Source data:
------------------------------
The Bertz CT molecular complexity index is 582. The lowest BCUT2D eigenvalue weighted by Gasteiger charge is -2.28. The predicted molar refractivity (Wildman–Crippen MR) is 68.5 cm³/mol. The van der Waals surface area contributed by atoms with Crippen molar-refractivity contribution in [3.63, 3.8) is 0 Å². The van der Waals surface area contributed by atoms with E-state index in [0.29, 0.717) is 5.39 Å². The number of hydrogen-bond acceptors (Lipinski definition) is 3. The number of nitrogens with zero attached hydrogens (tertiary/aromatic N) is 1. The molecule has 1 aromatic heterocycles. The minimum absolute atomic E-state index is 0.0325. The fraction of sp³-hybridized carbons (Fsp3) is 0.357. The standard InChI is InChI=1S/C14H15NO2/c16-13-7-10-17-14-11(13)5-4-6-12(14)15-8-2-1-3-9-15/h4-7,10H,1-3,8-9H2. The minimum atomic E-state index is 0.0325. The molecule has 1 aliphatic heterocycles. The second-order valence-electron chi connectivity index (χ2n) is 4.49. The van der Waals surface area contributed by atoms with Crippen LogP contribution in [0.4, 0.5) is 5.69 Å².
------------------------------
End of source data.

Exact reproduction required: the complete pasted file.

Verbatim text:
The Bertz CT molecular complexity index is 582. The lowest BCUT2D eigenvalue weighted by Gasteiger charge is -2.28. The predicted molar refractivity (Wildman–Crippen MR) is 68.5 cm³/mol. The van der Waals surface area contributed by atoms with Crippen molar-refractivity contribution in [3.63, 3.8) is 0 Å². The van der Waals surface area contributed by atoms with E-state index in [0.29, 0.717) is 5.39 Å². The number of hydrogen-bond acceptors (Lipinski definition) is 3. The number of nitrogens with zero attached hydrogens (tertiary/aromatic N) is 1. The molecule has 1 aromatic heterocycles. The minimum absolute atomic E-state index is 0.0325. The fraction of sp³-hybridized carbons (Fsp3) is 0.357. The standard InChI is InChI=1S/C14H15NO2/c16-13-7-10-17-14-11(13)5-4-6-12(14)15-8-2-1-3-9-15/h4-7,10H,1-3,8-9H2. The minimum atomic E-state index is 0.0325. The molecule has 1 aliphatic heterocycles. The second-order valence-electron chi connectivity index (χ2n) is 4.49. The van der Waals surface area contributed by atoms with Crippen LogP contribution in [0.4, 0.5) is 5.69 Å².